U.S. Customs & Border Protection enforces the regulations of over forty US Government agencies as they apply to imported goods.Such agencies include the Bureau of Alcohol, Tobacco, and Firearms or ATF, the Food and Drug Administration or FDA, the Consumer Product Safety Commission or CPSC, and the Environmental Protection Agency or EPA. If imported goods fail to comply with the regulations at time of entry, the US Customs and Border Protection can detain or seize the goods and there is the potential for penalties or liquidated damage claims to be issued. When imported goods are detained or seized it is essential to address the issue promptly and properly. The Law Offices of Paula M. Connelly has extensive experience in assisting companies and individuals address such situations and obtain release of the products timely and properly.
What Should I Expect if a Seizure and Forfeiture Happens to Me?
In most cases, at the time that your goods are seized, you will be issued a “Custody Receipt for Seized Property and Evidence Form,” or a form 6051S. At the top of this form you will see various numbers.The Fines, Penalties, and Forfeitures Office of Customs can track your case with the FPF number.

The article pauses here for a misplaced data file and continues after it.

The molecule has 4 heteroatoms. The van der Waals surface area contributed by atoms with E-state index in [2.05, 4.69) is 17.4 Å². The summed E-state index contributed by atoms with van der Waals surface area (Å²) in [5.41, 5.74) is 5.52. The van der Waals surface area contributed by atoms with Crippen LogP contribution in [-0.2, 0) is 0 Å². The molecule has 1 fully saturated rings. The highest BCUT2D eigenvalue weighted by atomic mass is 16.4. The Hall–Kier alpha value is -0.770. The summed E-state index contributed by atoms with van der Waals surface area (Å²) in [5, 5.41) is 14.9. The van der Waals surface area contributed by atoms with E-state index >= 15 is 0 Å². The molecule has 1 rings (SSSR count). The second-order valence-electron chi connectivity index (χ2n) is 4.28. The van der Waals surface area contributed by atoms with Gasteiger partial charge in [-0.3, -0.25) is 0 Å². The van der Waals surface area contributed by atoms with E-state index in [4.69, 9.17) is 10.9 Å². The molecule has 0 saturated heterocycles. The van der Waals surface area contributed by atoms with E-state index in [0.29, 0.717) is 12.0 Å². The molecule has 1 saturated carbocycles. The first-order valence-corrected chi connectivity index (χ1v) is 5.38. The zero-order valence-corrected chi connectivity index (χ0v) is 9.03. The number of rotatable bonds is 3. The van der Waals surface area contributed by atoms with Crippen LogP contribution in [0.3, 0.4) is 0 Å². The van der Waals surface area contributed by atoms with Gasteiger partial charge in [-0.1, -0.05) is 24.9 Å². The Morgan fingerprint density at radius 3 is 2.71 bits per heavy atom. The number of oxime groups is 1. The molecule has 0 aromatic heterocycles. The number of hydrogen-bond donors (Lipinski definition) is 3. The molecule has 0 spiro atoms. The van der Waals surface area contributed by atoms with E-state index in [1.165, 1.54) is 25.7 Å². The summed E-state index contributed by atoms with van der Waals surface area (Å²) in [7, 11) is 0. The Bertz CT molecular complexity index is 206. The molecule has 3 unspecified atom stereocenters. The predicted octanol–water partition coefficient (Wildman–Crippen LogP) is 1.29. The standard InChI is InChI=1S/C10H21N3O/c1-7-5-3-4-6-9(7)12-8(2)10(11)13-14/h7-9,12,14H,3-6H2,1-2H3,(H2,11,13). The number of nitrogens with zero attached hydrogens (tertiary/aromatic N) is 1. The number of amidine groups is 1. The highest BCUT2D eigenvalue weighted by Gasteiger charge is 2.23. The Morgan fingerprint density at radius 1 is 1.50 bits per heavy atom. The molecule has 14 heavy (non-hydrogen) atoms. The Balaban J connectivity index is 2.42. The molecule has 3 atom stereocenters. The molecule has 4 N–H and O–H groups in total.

The Fines, Penalties, and Forfeitures Office of Customs can track your case with the FPF number.Also on this form, you will see a list that includes everything that was seized, and a contact number for Customs. A formal written notice of seizure should also be sent to you from the Fines, Penalties, and Forfeitures Office. It should be sent certified mail and is known as a CAFRA notice. A response is required from you within thirty days from the day this notice was sent.
I Have Received a Seizure and Forfeiture Notice, What Now?
It is not advised that you respond to the US Customs and Border Protection or the Fines, Penalties, and Forfeitures Office without an attorney experienced in such matters. A Customs attorney will have the experience and knowledge to know exactly what you will need to do to get through the process with the least difficulty possible.